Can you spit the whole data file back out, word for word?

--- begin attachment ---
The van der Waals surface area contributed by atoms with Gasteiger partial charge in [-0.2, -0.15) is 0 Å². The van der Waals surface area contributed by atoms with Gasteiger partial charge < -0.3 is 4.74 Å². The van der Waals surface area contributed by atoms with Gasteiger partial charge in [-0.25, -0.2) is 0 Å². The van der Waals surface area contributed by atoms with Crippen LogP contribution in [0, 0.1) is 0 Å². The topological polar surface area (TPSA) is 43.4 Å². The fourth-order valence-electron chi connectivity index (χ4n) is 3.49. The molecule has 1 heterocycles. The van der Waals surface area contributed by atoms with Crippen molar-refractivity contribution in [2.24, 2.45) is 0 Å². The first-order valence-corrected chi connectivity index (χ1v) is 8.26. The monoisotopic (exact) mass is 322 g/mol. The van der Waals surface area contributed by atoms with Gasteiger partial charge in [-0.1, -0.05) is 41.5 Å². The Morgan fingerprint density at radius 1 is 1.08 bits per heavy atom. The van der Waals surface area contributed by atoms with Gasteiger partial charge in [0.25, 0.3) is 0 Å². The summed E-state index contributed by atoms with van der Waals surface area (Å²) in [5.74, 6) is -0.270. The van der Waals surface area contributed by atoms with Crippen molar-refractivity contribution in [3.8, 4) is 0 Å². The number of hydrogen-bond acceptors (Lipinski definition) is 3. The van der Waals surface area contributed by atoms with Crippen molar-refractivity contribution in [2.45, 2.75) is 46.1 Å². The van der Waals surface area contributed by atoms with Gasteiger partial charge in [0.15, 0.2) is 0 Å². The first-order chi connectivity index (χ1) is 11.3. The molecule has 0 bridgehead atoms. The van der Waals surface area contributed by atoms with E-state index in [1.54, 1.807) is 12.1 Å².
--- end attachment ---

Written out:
The van der Waals surface area contributed by atoms with Gasteiger partial charge in [-0.2, -0.15) is 0 Å². The van der Waals surface area contributed by atoms with Gasteiger partial charge < -0.3 is 4.74 Å². The van der Waals surface area contributed by atoms with Gasteiger partial charge in [-0.25, -0.2) is 0 Å². The van der Waals surface area contributed by atoms with Crippen LogP contribution in [0, 0.1) is 0 Å². The topological polar surface area (TPSA) is 43.4 Å². The fourth-order valence-electron chi connectivity index (χ4n) is 3.49. The molecule has 1 heterocycles. The van der Waals surface area contributed by atoms with Crippen molar-refractivity contribution in [2.24, 2.45) is 0 Å². The first-order valence-corrected chi connectivity index (χ1v) is 8.26. The monoisotopic (exact) mass is 322 g/mol. The van der Waals surface area contributed by atoms with Gasteiger partial charge in [-0.1, -0.05) is 41.5 Å². The Morgan fingerprint density at radius 1 is 1.08 bits per heavy atom. The van der Waals surface area contributed by atoms with Gasteiger partial charge in [0.25, 0.3) is 0 Å². The summed E-state index contributed by atoms with van der Waals surface area (Å²) in [5.74, 6) is -0.270. The van der Waals surface area contributed by atoms with Crippen molar-refractivity contribution in [3.8, 4) is 0 Å². The number of hydrogen-bond acceptors (Lipinski definition) is 3. The van der Waals surface area contributed by atoms with Crippen molar-refractivity contribution in [2.45, 2.75) is 46.1 Å². The van der Waals surface area contributed by atoms with Gasteiger partial charge in [0.15, 0.2) is 0 Å². The first-order chi connectivity index (χ1) is 11.3. The molecule has 0 bridgehead atoms. The van der Waals surface area contributed by atoms with E-state index in [1.54, 1.807) is 12.1 Å².